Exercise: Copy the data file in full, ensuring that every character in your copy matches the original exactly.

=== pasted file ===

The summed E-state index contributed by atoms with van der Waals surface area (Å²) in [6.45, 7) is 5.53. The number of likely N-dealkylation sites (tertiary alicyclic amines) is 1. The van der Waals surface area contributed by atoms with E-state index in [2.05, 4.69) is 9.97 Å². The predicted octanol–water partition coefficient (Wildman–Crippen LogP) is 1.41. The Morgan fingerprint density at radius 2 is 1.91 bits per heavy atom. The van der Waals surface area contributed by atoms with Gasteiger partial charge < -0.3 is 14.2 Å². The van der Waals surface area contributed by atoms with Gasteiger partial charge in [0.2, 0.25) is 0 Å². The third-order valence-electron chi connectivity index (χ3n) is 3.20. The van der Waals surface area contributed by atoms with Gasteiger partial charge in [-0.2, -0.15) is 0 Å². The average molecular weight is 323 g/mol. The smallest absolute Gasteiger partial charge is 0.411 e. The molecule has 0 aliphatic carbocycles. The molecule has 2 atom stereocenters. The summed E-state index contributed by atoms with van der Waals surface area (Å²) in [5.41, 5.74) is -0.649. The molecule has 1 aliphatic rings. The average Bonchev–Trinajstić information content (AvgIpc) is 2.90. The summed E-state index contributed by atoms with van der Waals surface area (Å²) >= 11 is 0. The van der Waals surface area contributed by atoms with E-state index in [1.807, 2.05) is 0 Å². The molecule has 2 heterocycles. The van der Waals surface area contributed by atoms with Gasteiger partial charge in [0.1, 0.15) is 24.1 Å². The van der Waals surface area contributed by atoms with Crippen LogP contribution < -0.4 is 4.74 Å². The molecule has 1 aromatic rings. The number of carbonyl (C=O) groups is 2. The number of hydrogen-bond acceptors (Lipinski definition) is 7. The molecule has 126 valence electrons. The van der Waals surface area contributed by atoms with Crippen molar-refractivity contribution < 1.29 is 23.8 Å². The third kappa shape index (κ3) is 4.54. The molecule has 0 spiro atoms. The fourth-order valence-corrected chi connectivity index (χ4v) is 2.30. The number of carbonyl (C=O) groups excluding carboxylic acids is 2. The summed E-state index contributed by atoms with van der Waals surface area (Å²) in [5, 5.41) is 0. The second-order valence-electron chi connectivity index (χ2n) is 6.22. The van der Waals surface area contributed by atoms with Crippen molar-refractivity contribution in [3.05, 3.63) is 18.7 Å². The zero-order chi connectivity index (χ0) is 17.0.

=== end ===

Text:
The summed E-state index contributed by atoms with van der Waals surface area (Å²) in [6.45, 7) is 5.53. The number of likely N-dealkylation sites (tertiary alicyclic amines) is 1. The van der Waals surface area contributed by atoms with E-state index in [2.05, 4.69) is 9.97 Å². The predicted octanol–water partition coefficient (Wildman–Crippen LogP) is 1.41. The Morgan fingerprint density at radius 2 is 1.91 bits per heavy atom. The van der Waals surface area contributed by atoms with Gasteiger partial charge < -0.3 is 14.2 Å². The van der Waals surface area contributed by atoms with Gasteiger partial charge in [0.2, 0.25) is 0 Å². The third-order valence-electron chi connectivity index (χ3n) is 3.20. The van der Waals surface area contributed by atoms with Gasteiger partial charge in [-0.2, -0.15) is 0 Å². The average molecular weight is 323 g/mol. The smallest absolute Gasteiger partial charge is 0.411 e. The molecule has 0 aliphatic carbocycles. The molecule has 2 atom stereocenters. The summed E-state index contributed by atoms with van der Waals surface area (Å²) in [5.41, 5.74) is -0.649. The molecule has 1 aliphatic rings. The average Bonchev–Trinajstić information content (AvgIpc) is 2.90. The summed E-state index contributed by atoms with van der Waals surface area (Å²) >= 11 is 0. The van der Waals surface area contributed by atoms with E-state index in [1.807, 2.05) is 0 Å². The molecule has 2 heterocycles. The van der Waals surface area contributed by atoms with Gasteiger partial charge in [0.1, 0.15) is 24.1 Å². The van der Waals surface area contributed by atoms with Crippen LogP contribution < -0.4 is 4.74 Å². The molecule has 1 aromatic rings. The number of carbonyl (C=O) groups is 2. The number of hydrogen-bond acceptors (Lipinski definition) is 7. The molecule has 126 valence electrons. The van der Waals surface area contributed by atoms with Crippen molar-refractivity contribution < 1.29 is 23.8 Å². The third kappa shape index (κ3) is 4.54. The molecule has 0 spiro atoms. The fourth-order valence-corrected chi connectivity index (χ4v) is 2.30. The number of carbonyl (C=O) groups excluding carboxylic acids is 2. The summed E-state index contributed by atoms with van der Waals surface area (Å²) in [5, 5.41) is 0. The second-order valence-electron chi connectivity index (χ2n) is 6.22. The van der Waals surface area contributed by atoms with Crippen molar-refractivity contribution in [3.05, 3.63) is 18.7 Å². The zero-order chi connectivity index (χ0) is 17.0.